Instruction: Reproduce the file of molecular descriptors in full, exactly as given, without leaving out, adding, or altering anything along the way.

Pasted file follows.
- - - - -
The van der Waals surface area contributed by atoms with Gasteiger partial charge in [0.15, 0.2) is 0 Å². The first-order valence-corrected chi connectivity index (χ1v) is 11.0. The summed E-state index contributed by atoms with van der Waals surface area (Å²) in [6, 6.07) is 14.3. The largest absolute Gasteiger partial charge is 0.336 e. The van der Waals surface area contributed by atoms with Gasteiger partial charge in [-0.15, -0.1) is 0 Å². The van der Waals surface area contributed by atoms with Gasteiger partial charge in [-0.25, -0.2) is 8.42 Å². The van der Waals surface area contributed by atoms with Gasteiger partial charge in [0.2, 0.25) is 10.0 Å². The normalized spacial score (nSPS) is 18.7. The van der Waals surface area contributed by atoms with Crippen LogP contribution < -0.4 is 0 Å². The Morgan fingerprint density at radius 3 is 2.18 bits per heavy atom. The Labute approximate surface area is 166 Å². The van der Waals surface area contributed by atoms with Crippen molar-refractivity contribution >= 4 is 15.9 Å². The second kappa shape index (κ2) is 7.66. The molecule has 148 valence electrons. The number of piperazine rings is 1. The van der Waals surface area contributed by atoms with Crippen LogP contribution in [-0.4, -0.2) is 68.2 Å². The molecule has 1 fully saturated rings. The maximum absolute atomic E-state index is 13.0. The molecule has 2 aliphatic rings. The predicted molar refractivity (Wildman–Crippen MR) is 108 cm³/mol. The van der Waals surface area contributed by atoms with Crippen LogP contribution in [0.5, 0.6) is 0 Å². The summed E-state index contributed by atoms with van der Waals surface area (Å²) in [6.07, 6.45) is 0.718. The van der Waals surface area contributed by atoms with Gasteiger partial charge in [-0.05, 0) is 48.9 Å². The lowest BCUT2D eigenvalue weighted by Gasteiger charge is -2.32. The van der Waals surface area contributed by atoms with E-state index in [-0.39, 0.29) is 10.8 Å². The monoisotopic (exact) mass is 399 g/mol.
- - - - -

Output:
The van der Waals surface area contributed by atoms with Gasteiger partial charge in [0.15, 0.2) is 0 Å². The first-order valence-corrected chi connectivity index (χ1v) is 11.0. The summed E-state index contributed by atoms with van der Waals surface area (Å²) in [6, 6.07) is 14.3. The largest absolute Gasteiger partial charge is 0.336 e. The van der Waals surface area contributed by atoms with Gasteiger partial charge in [-0.15, -0.1) is 0 Å². The van der Waals surface area contributed by atoms with Gasteiger partial charge in [-0.25, -0.2) is 8.42 Å². The van der Waals surface area contributed by atoms with Gasteiger partial charge in [0.2, 0.25) is 10.0 Å². The normalized spacial score (nSPS) is 18.7. The van der Waals surface area contributed by atoms with Crippen LogP contribution < -0.4 is 0 Å². The Morgan fingerprint density at radius 3 is 2.18 bits per heavy atom. The Labute approximate surface area is 166 Å². The van der Waals surface area contributed by atoms with Crippen molar-refractivity contribution >= 4 is 15.9 Å². The second kappa shape index (κ2) is 7.66. The molecule has 148 valence electrons. The number of piperazine rings is 1. The van der Waals surface area contributed by atoms with Crippen LogP contribution in [-0.4, -0.2) is 68.2 Å². The molecule has 1 fully saturated rings. The maximum absolute atomic E-state index is 13.0. The molecule has 2 aliphatic rings. The predicted molar refractivity (Wildman–Crippen MR) is 108 cm³/mol. The van der Waals surface area contributed by atoms with Crippen LogP contribution in [0.5, 0.6) is 0 Å². The summed E-state index contributed by atoms with van der Waals surface area (Å²) in [6.07, 6.45) is 0.718. The van der Waals surface area contributed by atoms with Gasteiger partial charge in [-0.05, 0) is 48.9 Å². The lowest BCUT2D eigenvalue weighted by Gasteiger charge is -2.32. The van der Waals surface area contributed by atoms with E-state index in [-0.39, 0.29) is 10.8 Å². The monoisotopic (exact) mass is 399 g/mol.